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Understanding how to measure mutual fund risk

Most investors aim at generating maximum returns and with this mindset they tend to ignore the disclaimer which Mutual funds highlight ‘Mutual funds are subject to market risk. Read the offer document carefully before investing’. This is a behavioural anomaly among investors which shows that investors don’t understand the risk return relationship. They have a tendency to run towards return, without considering risk. Yes, this is true! Generally it is said that people are risk averse, but it would be more apt to say that they are more inclined towards return. This can be seen in the behaviour of people investing more in stocks when the market is moving higher and staying away when it is down. The basic risk in equity has always remained same, but in both the cases the target is to get more returns. This can also be related to the preference for instant gratification.

One should accept the volatility risk while looking for good returns and select mutual funds after having a balanced view on both the parameters. In fact it is also good to have a clear idea of one’s own personal risk profile, which also helps in zeroing in on a suitable product. Checking returns is quite easy as they are available easily through various resources. For measuring risk associated with the product there are various ratios which one may look at before selecting a mutual fund. Do note that these ratios will depict nothing in isolation unless they are compared with the similar funds.

Equity Mutual funds:

In equity mutual funds, risk gets measured with standard deviation and beta. Let’s understand these two parameters in detail.

Standard Deviation: This measure tells how much the return of a particular fund deviates from its average return or mean. These deviations show how volatile the fund is. In simple terms higher the standard deviation, higher will be the risk. For example a fund with standard deviation of 10%, will have a tendency to deviate 10% from its average return.  Following are the standard deviation figures of three pure large cap funds (as on 9th July’13):

Funds Standard deviation
DSP Blackrock Top 100 17.12
ICICI Prudential Focussed Bluechip Equity 16.8
Franklin India Bluechip 15.7

 

 

 

 

Looking at the risk associated with a particular fund, viewing its past returns and comparing it to the expected return in your mind, it would be easy for you to decide which fund to choose. You may choose a fund with higher standard deviation, if your expectation of return in that particular fund is higher and it suits your risk profile.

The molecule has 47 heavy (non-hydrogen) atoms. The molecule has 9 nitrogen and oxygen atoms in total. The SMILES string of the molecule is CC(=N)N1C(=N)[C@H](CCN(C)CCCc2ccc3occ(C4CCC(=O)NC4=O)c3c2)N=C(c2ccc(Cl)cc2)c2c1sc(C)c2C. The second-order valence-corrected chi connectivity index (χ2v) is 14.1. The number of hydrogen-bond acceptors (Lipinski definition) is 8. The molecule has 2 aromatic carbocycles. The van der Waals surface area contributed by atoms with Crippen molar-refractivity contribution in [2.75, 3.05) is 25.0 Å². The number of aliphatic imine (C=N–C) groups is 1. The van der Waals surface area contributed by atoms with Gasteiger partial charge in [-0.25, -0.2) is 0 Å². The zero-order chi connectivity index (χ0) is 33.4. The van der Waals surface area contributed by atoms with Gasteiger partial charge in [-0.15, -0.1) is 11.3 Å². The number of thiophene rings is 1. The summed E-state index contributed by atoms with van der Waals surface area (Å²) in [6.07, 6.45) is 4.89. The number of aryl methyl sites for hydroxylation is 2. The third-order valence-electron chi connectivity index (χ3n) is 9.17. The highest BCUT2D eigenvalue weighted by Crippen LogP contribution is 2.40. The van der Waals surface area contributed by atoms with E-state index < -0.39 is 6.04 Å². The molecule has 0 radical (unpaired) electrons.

Beta: Beta tells how sensitive the fund is towards the market movement. In other words, it shows the sensitivity of mutual fund portfolio towards market. Beta is always benchmarked to 1. This means that if the fund’s beta is 0.80 it is less sensitive to benchmark movement or if it is 1.20 it is more sensitive. In other words in the former case with every rise in market by 1, fund will rise 0.80 and if there’s fall, fund will fall less i.e 0.80. Here, market does not mean only Sensex or Nifty, it is actually the particular benchmark index for that particular scheme. If you use beta as your risk tracking parameter then the benchmark of funds in comparison should be same. Below are the benchmarks and betas (as on 9th July’13) of the three funds mentioned above.

Mutual fund

Beta

Benchmark

DSP BlackRock Top 100

0.87

S&P BSE 100
Franklin India Bluechip

0.81

S&P Sensex
ICICI Prudential Focussed Bluechip

0.87

CNX Nifty

 

 

 

 

This shows that none of the above funds are comparable as far as BETA is concerned as the benchmark of all the funds is different.

While looking at beta, one should also be sure that how much of the portfolio of Mutual fund is actually representing the benchmark. If the portfolio represents less than 80% (0.80) of benchmark, then beta loses its significance. This correlation can be seen from ratio called R2. Higher the R2, higher the correlation of portfolio with the benchmark and more will be the relevance of beta.

Once you have accounted for standard deviation in your selection, you may also look at beta in comparison with their benchmark, to filter your research.

Debt Mutual funds: Besides returns sensitivity, debt mutual funds have two more risks which are credit/default risk and interest rate risk. Thus in debt mutual funds one has to look at very specific parameters to figure out these risks, which are as below:

Credit Ratings: One should be very clear on the credit rating of the portfolio which the fund will invest in. Different debt instruments get rated by rating agencies like CRISIL, ICRA and CARE.  Higher the rating (AAA, P1+) higher will be the safety of portfolio.

Modified duration: Modified duration is a kind of BETA for debt mutual funds. It tells the sensitivity of fund towards the interest rate movement of the underlying portfolio. Higher the modified duration, higher will be the sensitivity and thus volatility. Say for example if the modified duration of a fund is 5 years, then every 1% of rise in interest rates of the respective portfolio may lead to 5% fall in the funds returns. Thus in falling interest rate scenario, investors generally prefer longer duration funds as chances of  return is higher and in rising scenario one goes with shorter duration funds.

Things are easy to manage, if you have clear goals in your mind. This will guide as to which asset class to choose and with what parameters.

- Manikaran Singal
(The author is Certified Financial Planner and a member of
The Financial Planners’ Guild, India (FPGI). FPGI is an association of Practicing Certified Financial Planners to create awareness about Financial Planning among the public, promote professional excellence and ensure high quality practice standards.)

SENSEX   | NIFTY  

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